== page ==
• An at-a-glance review of all acupuncture points and channels for small animals

    Praise for this book:

    This is a welcome pocket reference for veterinarians who have already completed acupuncture training, but are not yet proficient in the location or use of all the points. -- Lorrie Hale-Mitchell, DVM, University of Illinois College of Veterinary Medicine

    Skillfully integrating traditional concepts of Chinese medicine with clinical experience and modern scientific research, Acupuncture for Dogs and Cats brings together all current information in one convenient book. Its atlas-style format, highlighted by hundreds of full-color photographs and supporting text, makes it ideal as a quick, user-friendly reference in the clinic or training program.

    Special Features:

    • An easy-to-use, double-page spread designed for fast retrieval of information--on the left, concise text describes the effects, indications, localization, technique, and depth of insertion for each acupuncture point; on the right, high-quality photographs demonstrate all concepts
    • Bones and muscles have been precisely drawn into each photograph, a valuable tool for localization of points
    • A comprehensive discussion of all acupuncture points in all channels ensures that you have full mastery of the field
    • A complete introduction to the principles of traditional Chinese medicine (TCM), channel systems, TCM diagnostics, point selection, and point categories (such as Ting or Luo points) provide a strong foundation in the concepts of veterinary TCM

    The only book to focus solely on acupuncture for small animals, this handy, pocket-size atlas is unique in the field. It offers a wealth of practical knowledge and a pictorial reference for veterinarians, animal acupuncturists, students, and trainees whose goal is to provide the highest level of treatment to the animals in their care.

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  • Dr. Med. Vet. Christina Eul-Matern

    Our practice is dedicated to natural healing. We practice acupuncture and osteopathy. In addition, we work with Chinese medicinal herbs and nutritional recommendations in the sense of Traditional Chinese Veterinary Medicine. Other natural remedies such as Bach flower therapy, homeopathy, light and sound therapy, bioresonance analysis and therapy and ozone therapy complement this case by case. We also offer physiotherapy, lymphatic drainage, massage, laser treatment and electro-acupuncture. We mainly treat horses, dogs and cats. Pet animals, birds, sheep and goats are also among our clientele.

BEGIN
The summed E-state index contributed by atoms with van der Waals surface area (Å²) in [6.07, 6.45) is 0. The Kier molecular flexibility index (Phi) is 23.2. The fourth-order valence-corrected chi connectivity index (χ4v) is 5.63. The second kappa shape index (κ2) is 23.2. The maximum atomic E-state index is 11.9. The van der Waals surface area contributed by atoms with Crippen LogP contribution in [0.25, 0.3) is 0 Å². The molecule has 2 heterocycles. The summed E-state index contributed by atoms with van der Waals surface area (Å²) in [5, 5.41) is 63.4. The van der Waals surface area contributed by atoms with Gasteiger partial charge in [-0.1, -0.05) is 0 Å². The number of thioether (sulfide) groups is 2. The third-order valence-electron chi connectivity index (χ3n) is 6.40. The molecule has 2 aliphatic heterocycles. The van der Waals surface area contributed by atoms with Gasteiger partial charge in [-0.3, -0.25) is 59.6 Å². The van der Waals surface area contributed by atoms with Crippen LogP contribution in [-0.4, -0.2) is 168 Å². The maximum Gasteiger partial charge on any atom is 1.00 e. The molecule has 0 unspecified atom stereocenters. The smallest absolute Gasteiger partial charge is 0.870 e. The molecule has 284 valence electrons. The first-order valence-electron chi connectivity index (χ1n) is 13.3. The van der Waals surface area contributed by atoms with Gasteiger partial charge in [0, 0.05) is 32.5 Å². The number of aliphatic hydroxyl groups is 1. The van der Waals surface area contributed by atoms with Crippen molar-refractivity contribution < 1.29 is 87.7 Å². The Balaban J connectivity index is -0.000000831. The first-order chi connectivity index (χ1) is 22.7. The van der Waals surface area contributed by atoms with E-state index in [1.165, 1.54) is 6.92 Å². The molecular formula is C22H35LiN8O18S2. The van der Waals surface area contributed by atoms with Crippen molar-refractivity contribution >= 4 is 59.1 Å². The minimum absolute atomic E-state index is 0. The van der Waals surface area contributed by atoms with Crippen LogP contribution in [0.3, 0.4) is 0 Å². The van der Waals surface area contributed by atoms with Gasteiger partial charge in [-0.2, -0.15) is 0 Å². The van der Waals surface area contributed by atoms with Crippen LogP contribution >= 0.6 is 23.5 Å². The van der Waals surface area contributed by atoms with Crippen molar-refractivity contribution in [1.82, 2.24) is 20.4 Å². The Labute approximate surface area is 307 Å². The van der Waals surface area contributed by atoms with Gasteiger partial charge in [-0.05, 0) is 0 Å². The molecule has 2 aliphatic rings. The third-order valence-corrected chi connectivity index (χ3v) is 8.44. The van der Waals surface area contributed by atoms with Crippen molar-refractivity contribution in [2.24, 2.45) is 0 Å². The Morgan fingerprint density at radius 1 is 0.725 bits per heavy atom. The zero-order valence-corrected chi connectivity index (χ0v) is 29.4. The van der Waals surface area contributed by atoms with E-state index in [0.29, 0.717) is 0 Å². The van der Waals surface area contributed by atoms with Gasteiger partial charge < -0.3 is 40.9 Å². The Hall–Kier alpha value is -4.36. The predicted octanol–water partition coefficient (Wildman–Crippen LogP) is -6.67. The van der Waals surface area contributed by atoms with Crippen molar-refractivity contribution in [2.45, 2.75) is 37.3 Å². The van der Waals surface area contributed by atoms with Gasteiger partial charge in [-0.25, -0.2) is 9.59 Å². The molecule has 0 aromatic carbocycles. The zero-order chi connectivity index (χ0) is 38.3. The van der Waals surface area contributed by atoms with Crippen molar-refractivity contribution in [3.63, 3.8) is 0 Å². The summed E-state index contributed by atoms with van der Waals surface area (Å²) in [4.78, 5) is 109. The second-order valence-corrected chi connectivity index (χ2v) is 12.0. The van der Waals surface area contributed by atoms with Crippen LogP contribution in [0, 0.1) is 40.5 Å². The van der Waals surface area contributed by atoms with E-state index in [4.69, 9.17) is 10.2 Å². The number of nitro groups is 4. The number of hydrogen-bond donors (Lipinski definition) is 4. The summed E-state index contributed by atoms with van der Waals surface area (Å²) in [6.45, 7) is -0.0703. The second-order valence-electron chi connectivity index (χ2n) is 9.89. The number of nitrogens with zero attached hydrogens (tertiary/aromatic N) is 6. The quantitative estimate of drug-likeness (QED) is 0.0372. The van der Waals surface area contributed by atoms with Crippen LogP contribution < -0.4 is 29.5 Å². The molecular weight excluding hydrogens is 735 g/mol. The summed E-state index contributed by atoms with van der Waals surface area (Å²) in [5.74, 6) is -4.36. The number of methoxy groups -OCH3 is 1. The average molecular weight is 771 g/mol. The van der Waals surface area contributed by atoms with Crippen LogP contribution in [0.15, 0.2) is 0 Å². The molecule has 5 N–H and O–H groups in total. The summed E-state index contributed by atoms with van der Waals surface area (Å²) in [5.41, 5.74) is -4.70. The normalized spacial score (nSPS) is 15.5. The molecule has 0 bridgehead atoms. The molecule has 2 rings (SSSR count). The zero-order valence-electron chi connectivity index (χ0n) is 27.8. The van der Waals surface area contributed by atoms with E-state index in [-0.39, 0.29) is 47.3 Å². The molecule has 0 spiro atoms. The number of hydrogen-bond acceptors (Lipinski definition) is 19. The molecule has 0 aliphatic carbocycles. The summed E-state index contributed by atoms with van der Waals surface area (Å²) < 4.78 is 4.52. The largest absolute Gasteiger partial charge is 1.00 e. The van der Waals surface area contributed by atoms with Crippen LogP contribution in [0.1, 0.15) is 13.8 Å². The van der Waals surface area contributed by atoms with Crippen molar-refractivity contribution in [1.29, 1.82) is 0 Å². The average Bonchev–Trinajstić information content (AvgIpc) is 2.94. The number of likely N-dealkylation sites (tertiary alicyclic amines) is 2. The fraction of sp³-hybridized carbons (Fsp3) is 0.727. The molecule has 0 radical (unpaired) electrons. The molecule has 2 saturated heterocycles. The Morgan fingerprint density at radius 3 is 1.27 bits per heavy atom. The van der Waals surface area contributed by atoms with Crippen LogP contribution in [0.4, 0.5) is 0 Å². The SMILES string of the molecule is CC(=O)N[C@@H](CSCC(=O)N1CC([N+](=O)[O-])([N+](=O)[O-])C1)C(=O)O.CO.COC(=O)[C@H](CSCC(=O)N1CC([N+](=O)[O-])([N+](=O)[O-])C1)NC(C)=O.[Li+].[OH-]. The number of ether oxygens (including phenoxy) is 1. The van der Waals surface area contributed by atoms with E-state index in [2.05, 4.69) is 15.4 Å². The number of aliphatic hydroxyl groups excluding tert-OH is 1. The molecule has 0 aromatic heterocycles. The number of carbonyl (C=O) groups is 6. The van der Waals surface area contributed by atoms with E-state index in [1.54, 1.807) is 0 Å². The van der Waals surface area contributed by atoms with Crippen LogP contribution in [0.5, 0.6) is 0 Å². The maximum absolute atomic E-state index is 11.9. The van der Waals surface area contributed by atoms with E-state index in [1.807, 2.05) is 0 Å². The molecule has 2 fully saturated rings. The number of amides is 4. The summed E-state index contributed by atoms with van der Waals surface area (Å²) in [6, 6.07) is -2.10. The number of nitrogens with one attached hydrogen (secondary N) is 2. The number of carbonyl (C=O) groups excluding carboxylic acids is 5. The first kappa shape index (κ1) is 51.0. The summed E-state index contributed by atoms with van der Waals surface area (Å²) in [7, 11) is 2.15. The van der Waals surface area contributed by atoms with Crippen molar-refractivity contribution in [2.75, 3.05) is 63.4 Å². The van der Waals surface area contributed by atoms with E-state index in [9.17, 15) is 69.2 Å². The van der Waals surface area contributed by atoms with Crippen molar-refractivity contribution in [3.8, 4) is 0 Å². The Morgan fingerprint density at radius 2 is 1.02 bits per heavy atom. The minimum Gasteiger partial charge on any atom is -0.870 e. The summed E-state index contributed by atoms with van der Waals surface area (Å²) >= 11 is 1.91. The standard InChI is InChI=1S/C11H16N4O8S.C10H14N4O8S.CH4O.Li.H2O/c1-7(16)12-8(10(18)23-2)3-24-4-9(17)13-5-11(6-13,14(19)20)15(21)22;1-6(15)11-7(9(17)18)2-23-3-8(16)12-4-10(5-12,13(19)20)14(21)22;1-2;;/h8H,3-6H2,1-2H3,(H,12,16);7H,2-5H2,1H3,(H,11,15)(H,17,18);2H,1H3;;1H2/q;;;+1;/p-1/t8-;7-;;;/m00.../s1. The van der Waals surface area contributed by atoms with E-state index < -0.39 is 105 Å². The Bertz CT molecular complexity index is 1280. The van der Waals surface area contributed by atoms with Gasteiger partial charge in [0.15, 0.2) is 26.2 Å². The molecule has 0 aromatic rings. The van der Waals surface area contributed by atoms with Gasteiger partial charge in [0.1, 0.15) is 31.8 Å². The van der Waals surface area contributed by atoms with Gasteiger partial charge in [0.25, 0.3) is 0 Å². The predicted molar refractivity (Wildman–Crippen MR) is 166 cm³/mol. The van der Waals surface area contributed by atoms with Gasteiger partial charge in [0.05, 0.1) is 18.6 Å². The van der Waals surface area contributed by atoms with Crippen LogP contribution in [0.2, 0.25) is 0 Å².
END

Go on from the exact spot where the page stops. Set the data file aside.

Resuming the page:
In our practice, we have the opportunity to take the time that each patient needs. Each case is different even if the diagnosis is identical. We care about the well-being and trust of the animals during and after the treatment and also the good contact with the pet owner. The intensive collaboration between animal, pet owner and us is the core of our practice. And so we focus on natural therapies that gently and profoundly bring the body back into balance.

    Dr. Lorrie Hale Mitchell


    Veterinary Clinical Sciences (VCS)


    (225) 578-9600

    Certified in Veterinary Acupuncture, Tui-na, and Chinese Herbal Medicine. Working on a Master's in TCVM (2020 expected completion date).

    Teaching Interests:
    Traditional Chinese Veterinary Medicine Modalities. Clinical and Surgical Skills to the underclasses.

    Research Interests:
    TCVM, Herbal medicine, alligators, Clinical and Surgical Skills training

    Awards & Honors:

    • 2017 Dean's List Fall 2017
    • 2005 Georgia Rehabilitation of Wildlife Certificate of Appreciation,
    • 2004 Wings of Hope Certificate of Appreciation
    • 1995 Senior Exotics Award


    • MS Chi Institution of Chinese Medicine
    • Other Chi Institute of Traditional Chinese Medicine
    • Other Chi Institute of Chinese Medicine
    • Other Chi Institute of Chinese Medicine
    • DVM University of Illinois
    • BS University of Illinois
    • BS University of Illinois


    • Pharmacokinetics of ligustilide from the Chinese herb Dang Gui, Radix Angelicae sinesis, after a single-dose oral administration in the American alligator (Alligator mississippiensis)., VCS Corps Grant, $5,000.00
    • Pharmacokinetics of ligustilide from the Chinese herb Dang Gui, Radix Angelicae sinesis, after a single-dose oral administration in the American alligator (Alligator mississippiensis)., Dr. Xie's Jing Tang Herbal Co, $500.00

    Journal Article, Professional Journal:

    • Synthetic models for teaching farm animal technical and clinical skills to veterinary undergraduates, Gercke, E; Barett, D; Arnold, Connie; Hale, Lorrie; Baille, Sarah, 2015, J Cattle Practice
    • Integrated treatment for an injured red fox kit (Vulpes vulpes): A case study, Rosenhagen, Nicole; Whittington, Julia, 2013, Wildlife Rehabilitation Bulletin (NWRA) , Volume: 31, Number: 2, Pages: 7

    Book Review:

    • Review of MATERN/Acupuncture for Dogs and Cats; A Pocket Reference, Hale, Lorrie, 2012
    • Review of SMITH/Career Choices for Veterinarians Private Practice and Beyond, 2nd Edition, Hale, Lorrie, 2011